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Is it rational to fear death?


To: Catherine B.
From: Geoffrey Klempner
Subject: Is it rational to fear death?
Date: 6 June 2004 11:35

Dear Catherine,

Thank you for your letter, with your fifth and final essay for the Possible World Machine, in response to the question, 'Is it rational to fear death?'

This is a well-argued, articulate essay which succeeds very well in getting across the paradox of a death which we fear, even though we will not be there to experience it.

This is a problem which I have grappled with for a long time. I have tried to take the problem forward (the arguments in unit 15 are spelled out at greater length in my 1993 paper, 'Is it rational to fear death?' on the Wood Paths web site at

How would one criticise Epicurus' argument?

Consider the assumption that what is fearful about X, for some X capable of inspiring fear, is the experience of X. Is that necessarily true?

On the face of it, that assumption is false. We fear for things that might happen to our great great great grandchildren, or in future millennia.

However, this kind of example involves fearing X on another person's behalf. I fear for the effects of a nuclear winter, or the consequences of the greenhouse effect, on behalf of my great great great grandchildren, or humanity at large.

By contrast, when we fear our own death, at least part of this fear is on our own behalf. This is the fear whose rationality is being questioned. It is not irrational to fear for what might become of my wife and children after I am dead, because this is fear on their behalf rather than my own.

Here's an example. The loss of our reputation is something we may legitimately fear. This can happen while we are still alive. But it can also happen after we are dead, when we are not able to defend ourselves. If I suspected, or knew, that someone was 'out to get me' who was prepared to blacken my name after I had passed away, would this not be fear on my own behalf?

This looks like a valid counter-example to the assumption that 'what is fearful about X, for some X capable of inspiring fear, is the experience of X'.

Moreover, as we have seen, this fear is on my own behalf.

However, it may be objected that the example of reputation is a special case because it concerns *how others regard me*. So even if it is true, in a sense, that this is a fear on my own behalf, it is also true that it necessarily involves others.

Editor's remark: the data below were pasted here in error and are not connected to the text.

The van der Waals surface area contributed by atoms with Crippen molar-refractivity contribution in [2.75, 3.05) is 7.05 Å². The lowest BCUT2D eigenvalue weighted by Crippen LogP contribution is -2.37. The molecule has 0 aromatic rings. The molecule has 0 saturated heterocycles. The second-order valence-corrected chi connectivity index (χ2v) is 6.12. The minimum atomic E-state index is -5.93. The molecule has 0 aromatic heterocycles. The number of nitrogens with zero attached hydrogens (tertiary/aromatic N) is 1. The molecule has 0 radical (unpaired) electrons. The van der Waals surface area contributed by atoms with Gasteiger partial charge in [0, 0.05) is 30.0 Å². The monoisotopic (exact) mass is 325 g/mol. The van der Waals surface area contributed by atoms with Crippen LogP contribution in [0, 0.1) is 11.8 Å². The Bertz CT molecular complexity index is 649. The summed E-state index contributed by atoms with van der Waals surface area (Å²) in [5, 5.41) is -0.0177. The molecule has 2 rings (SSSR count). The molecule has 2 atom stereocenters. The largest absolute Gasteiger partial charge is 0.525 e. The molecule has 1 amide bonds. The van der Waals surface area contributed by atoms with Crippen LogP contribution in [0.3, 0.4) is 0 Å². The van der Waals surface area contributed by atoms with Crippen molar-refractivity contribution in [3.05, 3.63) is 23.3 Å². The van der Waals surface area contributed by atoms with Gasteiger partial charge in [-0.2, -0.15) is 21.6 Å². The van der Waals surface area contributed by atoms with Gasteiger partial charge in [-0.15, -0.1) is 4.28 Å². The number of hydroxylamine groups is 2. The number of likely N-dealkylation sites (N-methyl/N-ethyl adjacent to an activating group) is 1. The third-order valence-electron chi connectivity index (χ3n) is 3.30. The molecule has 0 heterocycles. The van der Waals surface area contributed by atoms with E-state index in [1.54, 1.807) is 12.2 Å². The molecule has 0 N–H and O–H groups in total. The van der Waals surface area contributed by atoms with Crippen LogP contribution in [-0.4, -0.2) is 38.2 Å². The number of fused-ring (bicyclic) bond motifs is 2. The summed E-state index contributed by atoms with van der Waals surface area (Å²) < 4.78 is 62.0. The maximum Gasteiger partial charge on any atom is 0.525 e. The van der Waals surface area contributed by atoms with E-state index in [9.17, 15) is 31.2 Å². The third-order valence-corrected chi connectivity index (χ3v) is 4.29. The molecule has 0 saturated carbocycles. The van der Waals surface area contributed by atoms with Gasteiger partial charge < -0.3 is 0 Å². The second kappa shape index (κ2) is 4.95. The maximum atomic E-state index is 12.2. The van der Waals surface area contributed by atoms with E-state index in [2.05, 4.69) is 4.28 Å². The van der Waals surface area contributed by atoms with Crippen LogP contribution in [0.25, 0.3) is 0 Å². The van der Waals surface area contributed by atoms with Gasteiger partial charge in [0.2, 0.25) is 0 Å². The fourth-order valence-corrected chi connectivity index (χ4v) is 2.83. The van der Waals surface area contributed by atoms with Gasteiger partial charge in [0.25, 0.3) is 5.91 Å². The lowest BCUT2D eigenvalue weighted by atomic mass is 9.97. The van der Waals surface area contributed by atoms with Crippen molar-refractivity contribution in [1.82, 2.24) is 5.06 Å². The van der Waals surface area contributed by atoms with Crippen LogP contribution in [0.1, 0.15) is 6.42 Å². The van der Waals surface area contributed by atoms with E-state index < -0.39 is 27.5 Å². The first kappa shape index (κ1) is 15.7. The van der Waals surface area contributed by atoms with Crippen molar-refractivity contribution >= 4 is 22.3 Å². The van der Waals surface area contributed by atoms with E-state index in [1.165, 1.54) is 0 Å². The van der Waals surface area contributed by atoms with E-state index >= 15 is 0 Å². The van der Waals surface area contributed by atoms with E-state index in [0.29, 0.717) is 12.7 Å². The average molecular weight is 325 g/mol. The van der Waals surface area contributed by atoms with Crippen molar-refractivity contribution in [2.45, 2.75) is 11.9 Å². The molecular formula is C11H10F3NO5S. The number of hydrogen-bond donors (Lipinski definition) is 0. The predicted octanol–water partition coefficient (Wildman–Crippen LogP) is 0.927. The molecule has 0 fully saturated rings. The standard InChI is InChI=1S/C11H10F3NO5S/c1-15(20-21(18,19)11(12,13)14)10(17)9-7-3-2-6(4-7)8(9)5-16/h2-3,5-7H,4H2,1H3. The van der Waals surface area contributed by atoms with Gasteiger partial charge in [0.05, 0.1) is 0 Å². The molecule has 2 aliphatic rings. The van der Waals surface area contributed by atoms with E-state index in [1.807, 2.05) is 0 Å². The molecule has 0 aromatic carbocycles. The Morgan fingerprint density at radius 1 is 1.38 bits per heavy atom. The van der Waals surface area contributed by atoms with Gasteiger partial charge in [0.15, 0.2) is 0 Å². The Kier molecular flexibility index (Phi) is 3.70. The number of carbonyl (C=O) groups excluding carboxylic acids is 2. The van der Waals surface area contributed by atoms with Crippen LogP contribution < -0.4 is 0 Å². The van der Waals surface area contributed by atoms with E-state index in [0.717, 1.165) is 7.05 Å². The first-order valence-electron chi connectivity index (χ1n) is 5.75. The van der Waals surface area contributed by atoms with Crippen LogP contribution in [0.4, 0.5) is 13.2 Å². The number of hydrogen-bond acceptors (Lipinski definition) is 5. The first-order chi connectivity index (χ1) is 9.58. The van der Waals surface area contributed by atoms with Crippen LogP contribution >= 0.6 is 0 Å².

By contrast, I could be the last person alive and still fear my death. The loss of all the experiences I would enjoy were I to remain alive is something I fear, not only on my own behalf, but also regardless of how others view me, or whether other people exist at all.


Well, you'll be glad to know that I have just refuted one of the main arguments in my 1993. An obvious point too. (I'll have to think about this some more. It is also possible that I have forgotten something that my former self remembered. That can happen too.)

It wasn't essential to refute Epicurus in order to put forward my own argument for the irrationality of the fear of death. If Epicurus' argument is valid after all, then it would be a 'double whammy' against the rationality of the fear of death. All the better.

(My argument, if you remember, is that the continuity of the 'I' over time is ultimately a sheer illusion: what does not continue cannot cease to continue.)

But let's look at the point you make about our natural survival instinct. This is what makes the argument against the fear of death so paradoxical. Even when we accept the argument we don't really believe it.

How necessary is the survival instinct, though? It would not be too difficult to envisage an imaginary scenario (on Mars, say) where the survival of one's genes (remember this is what drives evolution, the individual matters only so long as they are able to reproduce) actually required that one die. Far from avoiding death, Martians actively seek it at every opportunity, as this is the mechanism whereby they are able to spread their 'seed'.

So, what is natural is just a matter of fact. The facts might have been different, in another possible world, than they are in this world.

Alternatively, let's leave nature just as it is. All human cultures appear to have developed with the same awe and respect for death as something to be feared. It is true that the Ancient Greek hoplite wished for nothing so much as a 'beautiful death', but at the time this was seen as heroic, as an overcoming of one's natural fear. Imagine, by contrast, a totalitarian society which over hundreds of years has succeeded in indoctrinating its members with the belief that death is to be welcomed, the approach of death something to enjoy and savour. It is difficult for us to imagine what these people would be like. But it is a matter of contingent fact, just as before with the Martians, that we are not like these people.

All the best,